IVP - Online Pulpit - Letter 4: A Particular People in a Particular Place

April 24, 2012

Letter 4: A Particular People in a Particular Place

In our final letter, Jonathan Wilson-Hartgrove finds our culture pulling us apart. Digital connections make it more and more simple to separate and yet stay together, albeit virtually. In his letter he calls the church of North America to stability. He hopes that a strong commitment to those who are right around us will reveal to us a more complete gospel.

The letter, I’m afraid, is a dying art in our culture. It has long been faster and easier to call a friend than to write them. To the extent that our communication is simply about the transfer of information, the text message is now preferable. This new form frees us from the cumbersome conventions of grammar and greetings and questions like “How are you doing?” which can only slow us down.

And, truth is, however much we complain about being too busy, most of us don’t really want to slow down. I have a Facebook page, and on that page there is a notice that I prefer to communicate via letter. Still, I write twenty electronic messages for every real letter. After all, I can stay in touch with a lot more people that way.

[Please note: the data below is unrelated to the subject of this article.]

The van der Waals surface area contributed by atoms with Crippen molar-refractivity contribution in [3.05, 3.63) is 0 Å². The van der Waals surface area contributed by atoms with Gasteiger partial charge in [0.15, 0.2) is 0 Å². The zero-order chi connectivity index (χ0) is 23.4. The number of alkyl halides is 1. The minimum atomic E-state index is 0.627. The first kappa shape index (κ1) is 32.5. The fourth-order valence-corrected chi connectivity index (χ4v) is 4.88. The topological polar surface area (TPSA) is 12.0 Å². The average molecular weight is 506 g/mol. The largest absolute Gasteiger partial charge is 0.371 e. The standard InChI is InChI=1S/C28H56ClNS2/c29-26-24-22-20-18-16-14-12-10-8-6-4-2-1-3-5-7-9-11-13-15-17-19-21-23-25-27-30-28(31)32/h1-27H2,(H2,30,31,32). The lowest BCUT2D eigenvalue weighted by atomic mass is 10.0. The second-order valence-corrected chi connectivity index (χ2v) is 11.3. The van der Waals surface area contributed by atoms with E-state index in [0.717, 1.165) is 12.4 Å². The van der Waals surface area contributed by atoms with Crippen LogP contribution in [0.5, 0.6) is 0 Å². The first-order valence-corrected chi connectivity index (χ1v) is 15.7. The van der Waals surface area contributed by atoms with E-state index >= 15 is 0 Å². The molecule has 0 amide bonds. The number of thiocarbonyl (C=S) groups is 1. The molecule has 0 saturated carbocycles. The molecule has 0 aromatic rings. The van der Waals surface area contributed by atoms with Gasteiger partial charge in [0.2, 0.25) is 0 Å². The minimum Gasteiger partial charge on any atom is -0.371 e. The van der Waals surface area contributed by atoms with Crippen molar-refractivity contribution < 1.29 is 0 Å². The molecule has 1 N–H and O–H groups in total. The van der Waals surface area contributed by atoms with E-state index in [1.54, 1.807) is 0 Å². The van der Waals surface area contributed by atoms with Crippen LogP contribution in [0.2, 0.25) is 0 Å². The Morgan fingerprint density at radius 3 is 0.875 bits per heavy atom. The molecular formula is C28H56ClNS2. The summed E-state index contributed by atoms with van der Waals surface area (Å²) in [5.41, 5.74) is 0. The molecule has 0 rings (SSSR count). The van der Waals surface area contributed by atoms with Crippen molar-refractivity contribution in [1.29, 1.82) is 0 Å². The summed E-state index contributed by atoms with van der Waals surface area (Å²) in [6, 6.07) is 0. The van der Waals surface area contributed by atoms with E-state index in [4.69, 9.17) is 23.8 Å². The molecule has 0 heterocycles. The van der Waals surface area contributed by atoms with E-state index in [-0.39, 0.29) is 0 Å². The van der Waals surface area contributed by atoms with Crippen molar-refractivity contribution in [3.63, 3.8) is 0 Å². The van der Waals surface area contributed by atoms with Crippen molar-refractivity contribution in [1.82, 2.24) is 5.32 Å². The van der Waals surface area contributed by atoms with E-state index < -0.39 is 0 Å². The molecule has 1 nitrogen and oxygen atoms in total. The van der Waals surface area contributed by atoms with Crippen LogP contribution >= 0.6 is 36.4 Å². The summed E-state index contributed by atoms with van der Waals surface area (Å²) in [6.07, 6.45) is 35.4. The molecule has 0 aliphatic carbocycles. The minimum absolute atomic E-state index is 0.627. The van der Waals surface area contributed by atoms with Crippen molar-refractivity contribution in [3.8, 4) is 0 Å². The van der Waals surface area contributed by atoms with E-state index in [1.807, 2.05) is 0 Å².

But this desire to stay in touch with more and more people is in tension, I’m afraid, with my vocation to be part of a community that witnesses to God’s quite personal form of communication. That is to say, while hyperconnectivity around interesting ideas might well serve to sell more books, I am increasingly doubtful that our preferred modes of communication have the capacity to convey the good and true Word which was made flesh in Jesus Christ.

When God wanted to proclaim good news to all the peoples of the earth, he struck up a conversation with a guy named Abraham and told a joke that made Sarah laugh before it made her pregnant. If we are to be about the proclamation of that news in our own time, a medium as personal and conversational as the letter might be the only way.

Read Jonathan’s entire letter here.

Learn more about Letters to a Future Church here.

lettersOP.jpgWith open letters from Andy Crouch, Ron Sider, Shane Claiborne and more, Letters to a Future Church paints a portrait of the world as we have it and the mission we have in it. You may find your calling in this book; you may even find your own voice.

Posted by Nate Baker-Lutz at April 24, 2012 9:52 AM Bookmark and Share

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